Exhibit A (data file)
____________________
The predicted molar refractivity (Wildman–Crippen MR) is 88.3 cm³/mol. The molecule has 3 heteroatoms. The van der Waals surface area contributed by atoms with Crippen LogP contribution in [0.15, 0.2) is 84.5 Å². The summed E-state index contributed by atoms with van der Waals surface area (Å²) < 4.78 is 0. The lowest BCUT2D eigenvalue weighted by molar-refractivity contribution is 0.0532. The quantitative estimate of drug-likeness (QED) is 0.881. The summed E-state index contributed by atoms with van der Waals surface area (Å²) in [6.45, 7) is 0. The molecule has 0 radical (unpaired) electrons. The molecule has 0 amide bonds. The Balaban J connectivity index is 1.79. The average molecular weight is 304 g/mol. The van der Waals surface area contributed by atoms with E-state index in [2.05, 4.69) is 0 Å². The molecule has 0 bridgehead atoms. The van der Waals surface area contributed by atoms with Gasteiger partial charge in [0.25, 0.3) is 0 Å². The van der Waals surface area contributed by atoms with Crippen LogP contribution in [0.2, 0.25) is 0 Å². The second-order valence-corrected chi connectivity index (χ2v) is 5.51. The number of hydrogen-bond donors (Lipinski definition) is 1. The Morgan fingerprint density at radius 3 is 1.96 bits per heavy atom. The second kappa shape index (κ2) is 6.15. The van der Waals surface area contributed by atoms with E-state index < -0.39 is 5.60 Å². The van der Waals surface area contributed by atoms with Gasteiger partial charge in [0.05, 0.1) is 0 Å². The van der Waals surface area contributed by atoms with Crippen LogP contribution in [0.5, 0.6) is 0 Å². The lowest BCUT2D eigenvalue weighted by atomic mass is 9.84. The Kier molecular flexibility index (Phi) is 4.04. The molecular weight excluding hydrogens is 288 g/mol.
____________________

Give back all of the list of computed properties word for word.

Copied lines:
The predicted molar refractivity (Wildman–Crippen MR) is 88.3 cm³/mol. The molecule has 3 heteroatoms. The van der Waals surface area contributed by atoms with Crippen LogP contribution in [0.15, 0.2) is 84.5 Å². The summed E-state index contributed by atoms with van der Waals surface area (Å²) < 4.78 is 0. The lowest BCUT2D eigenvalue weighted by molar-refractivity contribution is 0.0532. The quantitative estimate of drug-likeness (QED) is 0.881. The summed E-state index contributed by atoms with van der Waals surface area (Å²) in [6.45, 7) is 0. The molecule has 0 radical (unpaired) electrons. The molecule has 0 amide bonds. The Balaban J connectivity index is 1.79. The average molecular weight is 304 g/mol. The van der Waals surface area contributed by atoms with E-state index in [2.05, 4.69) is 0 Å². The molecule has 0 bridgehead atoms. The van der Waals surface area contributed by atoms with Gasteiger partial charge in [0.25, 0.3) is 0 Å². The van der Waals surface area contributed by atoms with Crippen LogP contribution in [0.2, 0.25) is 0 Å². The second-order valence-corrected chi connectivity index (χ2v) is 5.51. The number of hydrogen-bond donors (Lipinski definition) is 1. The Morgan fingerprint density at radius 3 is 1.96 bits per heavy atom. The second kappa shape index (κ2) is 6.15. The van der Waals surface area contributed by atoms with E-state index < -0.39 is 5.60 Å². The van der Waals surface area contributed by atoms with Gasteiger partial charge in [0.05, 0.1) is 0 Å². The van der Waals surface area contributed by atoms with Crippen LogP contribution in [0.5, 0.6) is 0 Å². The lowest BCUT2D eigenvalue weighted by atomic mass is 9.84. The Kier molecular flexibility index (Phi) is 4.04. The molecular weight excluding hydrogens is 288 g/mol.